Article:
Yet rather than attempting to simply recreate the music of 80 years ago, Elliott incorporated these idiomatic structural elements into his own unmistakable compositional style. Anachronistic juxtapositions occur frequently but are somehow unified, as music spanning all of the last 80 years is shaped into a decidedly contemporary composite sound. Of particular note is Elliott's use of unaccompanied solos in the form of introductions, cadenzas and stop-time passages to allow the compositions to be partially defined by the whims of his band members. Elliott's Ellingtonian arrangements make full use of the orchestral palate the expanded ensemble offers him while highlighting the specific talents of each musician.
The opening track, "The Shickshinny Shimmy," utilizes an idiomatic double-time feel while the saxophone intones the melody before settling into the slower tempo. Relaxed swing alternating with hard rock power chords serves as the accompaniment for a trombone melody before transitioning to a shout chorus. The soloists first improvise over a modal vamp before moving on to the coda, a constantly rising vamp based on the idea of the Shepard tone.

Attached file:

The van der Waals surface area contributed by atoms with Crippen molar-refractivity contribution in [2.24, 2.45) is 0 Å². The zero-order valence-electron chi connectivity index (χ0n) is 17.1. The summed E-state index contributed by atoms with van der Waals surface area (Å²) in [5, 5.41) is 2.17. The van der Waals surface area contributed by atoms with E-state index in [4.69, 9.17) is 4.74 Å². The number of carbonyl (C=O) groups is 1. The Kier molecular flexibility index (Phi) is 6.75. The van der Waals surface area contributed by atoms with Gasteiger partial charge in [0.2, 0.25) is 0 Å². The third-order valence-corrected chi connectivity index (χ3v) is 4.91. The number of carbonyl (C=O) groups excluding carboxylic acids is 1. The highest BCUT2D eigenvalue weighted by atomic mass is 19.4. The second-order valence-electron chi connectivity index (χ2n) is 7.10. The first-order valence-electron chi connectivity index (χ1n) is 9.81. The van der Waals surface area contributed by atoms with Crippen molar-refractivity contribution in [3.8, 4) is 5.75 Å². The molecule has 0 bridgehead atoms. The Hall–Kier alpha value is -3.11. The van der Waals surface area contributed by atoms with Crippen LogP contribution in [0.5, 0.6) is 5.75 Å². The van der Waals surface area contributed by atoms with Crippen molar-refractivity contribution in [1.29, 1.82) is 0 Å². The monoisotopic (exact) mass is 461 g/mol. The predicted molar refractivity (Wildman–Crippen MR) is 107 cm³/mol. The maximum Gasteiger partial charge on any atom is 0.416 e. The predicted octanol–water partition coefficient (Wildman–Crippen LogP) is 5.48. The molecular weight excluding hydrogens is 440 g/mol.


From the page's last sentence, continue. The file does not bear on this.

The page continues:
"Zelienople" is introduced by drummer Kevin Shea after a lengthy drum solo in which he explores the large, 1930s vintage Slingerland drum set he plays throughout the album. The jaunty opening melody stated by Peter Evans on trumpet is surrounded by collective improvisation and wild shifts in tempo and style by Shea's drums. The second theme, a unison banjo and bass trombone melody, is played at a half-time tempo before the trombone returns to the opening phrase punctuated by stop-time figures in the ensemble. Dave Taylor's bass trombone solo continues over a stride piano accompaniment before the rhythm section re-enters and this solo form is repeated for Evans' trumpet.
The title cut opens with a banjo and electronics solo in which Brandon Seabrook manipulates sine waves while interjecting acoustic banjo phrases. The composition itself is a mash-up of at least five different songs by The Red Hot Chili Peppers, a band that profoundly influenced composer Elliott during his formative years in the early 1990s. Other compositional elements such as the double-time piano solos and some formal elements were derived from the Jelly Roll Morton compositions for his band, The Red Hot Peppers. Most of the expropriated melodic material has been adapted to blues harmonies and each member of the ensemble is given ample solo space.